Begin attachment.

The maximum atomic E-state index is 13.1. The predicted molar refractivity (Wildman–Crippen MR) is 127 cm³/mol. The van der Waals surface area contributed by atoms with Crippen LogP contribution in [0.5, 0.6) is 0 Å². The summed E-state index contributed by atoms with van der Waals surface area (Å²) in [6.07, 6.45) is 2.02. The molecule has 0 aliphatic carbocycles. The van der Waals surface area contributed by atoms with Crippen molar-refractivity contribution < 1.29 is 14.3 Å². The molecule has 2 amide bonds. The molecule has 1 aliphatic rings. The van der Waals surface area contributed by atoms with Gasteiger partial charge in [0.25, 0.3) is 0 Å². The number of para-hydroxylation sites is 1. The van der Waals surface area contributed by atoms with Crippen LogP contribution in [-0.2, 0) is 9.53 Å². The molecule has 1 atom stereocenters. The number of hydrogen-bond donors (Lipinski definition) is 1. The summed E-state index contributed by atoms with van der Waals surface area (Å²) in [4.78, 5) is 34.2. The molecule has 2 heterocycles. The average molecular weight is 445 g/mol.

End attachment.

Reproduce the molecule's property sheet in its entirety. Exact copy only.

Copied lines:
The maximum atomic E-state index is 13.1. The predicted molar refractivity (Wildman–Crippen MR) is 127 cm³/mol. The van der Waals surface area contributed by atoms with Crippen LogP contribution in [0.5, 0.6) is 0 Å². The summed E-state index contributed by atoms with van der Waals surface area (Å²) in [6.07, 6.45) is 2.02. The molecule has 0 aliphatic carbocycles. The van der Waals surface area contributed by atoms with Crippen molar-refractivity contribution < 1.29 is 14.3 Å². The molecule has 2 amide bonds. The molecule has 1 aliphatic rings. The van der Waals surface area contributed by atoms with Gasteiger partial charge in [0.25, 0.3) is 0 Å². The number of para-hydroxylation sites is 1. The van der Waals surface area contributed by atoms with Crippen LogP contribution in [-0.2, 0) is 9.53 Å². The molecule has 1 atom stereocenters. The number of hydrogen-bond donors (Lipinski definition) is 1. The summed E-state index contributed by atoms with van der Waals surface area (Å²) in [4.78, 5) is 34.2. The molecule has 2 heterocycles. The average molecular weight is 445 g/mol.